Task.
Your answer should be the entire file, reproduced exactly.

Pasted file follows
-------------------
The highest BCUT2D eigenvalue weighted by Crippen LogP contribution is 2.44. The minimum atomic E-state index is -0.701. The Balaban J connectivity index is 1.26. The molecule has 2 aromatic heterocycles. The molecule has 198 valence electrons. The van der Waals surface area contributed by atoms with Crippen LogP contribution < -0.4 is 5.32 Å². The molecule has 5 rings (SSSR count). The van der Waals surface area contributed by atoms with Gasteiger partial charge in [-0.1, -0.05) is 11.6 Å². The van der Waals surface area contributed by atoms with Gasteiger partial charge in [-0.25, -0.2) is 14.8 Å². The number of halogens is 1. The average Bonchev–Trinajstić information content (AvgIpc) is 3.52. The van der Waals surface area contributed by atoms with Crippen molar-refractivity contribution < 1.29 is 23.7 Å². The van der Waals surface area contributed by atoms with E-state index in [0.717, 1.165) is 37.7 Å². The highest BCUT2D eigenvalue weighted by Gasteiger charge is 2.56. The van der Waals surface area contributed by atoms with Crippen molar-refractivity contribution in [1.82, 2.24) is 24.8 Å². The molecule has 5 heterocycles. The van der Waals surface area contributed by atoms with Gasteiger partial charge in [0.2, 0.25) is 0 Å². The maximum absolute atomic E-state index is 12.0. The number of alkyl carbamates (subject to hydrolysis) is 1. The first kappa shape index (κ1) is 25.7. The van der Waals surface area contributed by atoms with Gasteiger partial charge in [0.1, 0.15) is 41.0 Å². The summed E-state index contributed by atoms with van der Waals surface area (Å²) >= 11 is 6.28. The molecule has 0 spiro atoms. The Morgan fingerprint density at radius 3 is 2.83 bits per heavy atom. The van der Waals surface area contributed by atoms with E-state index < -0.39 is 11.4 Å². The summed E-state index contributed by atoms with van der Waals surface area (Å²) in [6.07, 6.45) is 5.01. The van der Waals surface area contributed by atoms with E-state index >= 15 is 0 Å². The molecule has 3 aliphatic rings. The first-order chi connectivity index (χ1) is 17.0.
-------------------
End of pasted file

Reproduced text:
The highest BCUT2D eigenvalue weighted by Crippen LogP contribution is 2.44. The minimum atomic E-state index is -0.701. The Balaban J connectivity index is 1.26. The molecule has 2 aromatic heterocycles. The molecule has 198 valence electrons. The van der Waals surface area contributed by atoms with Crippen LogP contribution < -0.4 is 5.32 Å². The molecule has 5 rings (SSSR count). The van der Waals surface area contributed by atoms with Gasteiger partial charge in [-0.1, -0.05) is 11.6 Å². The van der Waals surface area contributed by atoms with Gasteiger partial charge in [-0.25, -0.2) is 14.8 Å². The number of halogens is 1. The average Bonchev–Trinajstić information content (AvgIpc) is 3.52. The van der Waals surface area contributed by atoms with Crippen molar-refractivity contribution < 1.29 is 23.7 Å². The van der Waals surface area contributed by atoms with E-state index in [0.717, 1.165) is 37.7 Å². The highest BCUT2D eigenvalue weighted by Gasteiger charge is 2.56. The van der Waals surface area contributed by atoms with Crippen molar-refractivity contribution in [1.82, 2.24) is 24.8 Å². The molecule has 5 heterocycles. The van der Waals surface area contributed by atoms with Gasteiger partial charge in [0.2, 0.25) is 0 Å². The maximum absolute atomic E-state index is 12.0. The number of alkyl carbamates (subject to hydrolysis) is 1. The first kappa shape index (κ1) is 25.7. The van der Waals surface area contributed by atoms with Gasteiger partial charge in [0.1, 0.15) is 41.0 Å². The summed E-state index contributed by atoms with van der Waals surface area (Å²) >= 11 is 6.28. The molecule has 0 spiro atoms. The Morgan fingerprint density at radius 3 is 2.83 bits per heavy atom. The van der Waals surface area contributed by atoms with E-state index < -0.39 is 11.4 Å². The summed E-state index contributed by atoms with van der Waals surface area (Å²) in [6.07, 6.45) is 5.01. The van der Waals surface area contributed by atoms with E-state index >= 15 is 0 Å². The molecule has 3 aliphatic rings. The first-order chi connectivity index (χ1) is 17.0.